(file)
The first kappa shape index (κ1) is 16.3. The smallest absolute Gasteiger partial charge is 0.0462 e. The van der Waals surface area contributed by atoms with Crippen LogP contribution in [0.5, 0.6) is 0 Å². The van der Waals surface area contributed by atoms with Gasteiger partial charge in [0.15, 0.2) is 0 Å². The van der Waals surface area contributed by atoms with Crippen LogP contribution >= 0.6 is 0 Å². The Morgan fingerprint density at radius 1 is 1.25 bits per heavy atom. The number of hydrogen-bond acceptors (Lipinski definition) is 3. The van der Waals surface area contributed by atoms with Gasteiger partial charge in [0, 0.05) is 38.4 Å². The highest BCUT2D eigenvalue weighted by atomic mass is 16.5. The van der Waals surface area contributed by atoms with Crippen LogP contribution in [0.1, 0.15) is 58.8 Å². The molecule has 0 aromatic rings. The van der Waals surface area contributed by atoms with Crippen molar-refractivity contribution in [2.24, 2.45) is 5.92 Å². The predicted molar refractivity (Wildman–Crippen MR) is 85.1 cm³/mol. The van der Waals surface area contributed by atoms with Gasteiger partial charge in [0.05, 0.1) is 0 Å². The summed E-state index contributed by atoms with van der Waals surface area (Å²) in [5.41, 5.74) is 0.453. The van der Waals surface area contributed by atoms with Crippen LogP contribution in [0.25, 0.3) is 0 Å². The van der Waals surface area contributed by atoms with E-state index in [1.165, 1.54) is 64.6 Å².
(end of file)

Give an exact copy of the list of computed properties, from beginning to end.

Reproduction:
The first kappa shape index (κ1) is 16.3. The smallest absolute Gasteiger partial charge is 0.0462 e. The van der Waals surface area contributed by atoms with Crippen LogP contribution in [0.5, 0.6) is 0 Å². The van der Waals surface area contributed by atoms with Gasteiger partial charge in [0.15, 0.2) is 0 Å². The van der Waals surface area contributed by atoms with Crippen LogP contribution >= 0.6 is 0 Å². The Morgan fingerprint density at radius 1 is 1.25 bits per heavy atom. The number of hydrogen-bond acceptors (Lipinski definition) is 3. The van der Waals surface area contributed by atoms with Gasteiger partial charge in [0, 0.05) is 38.4 Å². The highest BCUT2D eigenvalue weighted by atomic mass is 16.5. The van der Waals surface area contributed by atoms with Crippen LogP contribution in [0.1, 0.15) is 58.8 Å². The molecule has 0 aromatic rings. The van der Waals surface area contributed by atoms with Crippen molar-refractivity contribution in [2.24, 2.45) is 5.92 Å². The predicted molar refractivity (Wildman–Crippen MR) is 85.1 cm³/mol. The van der Waals surface area contributed by atoms with Gasteiger partial charge in [0.05, 0.1) is 0 Å². The summed E-state index contributed by atoms with van der Waals surface area (Å²) in [5.41, 5.74) is 0.453. The van der Waals surface area contributed by atoms with Crippen LogP contribution in [0.25, 0.3) is 0 Å². The van der Waals surface area contributed by atoms with E-state index in [1.165, 1.54) is 64.6 Å².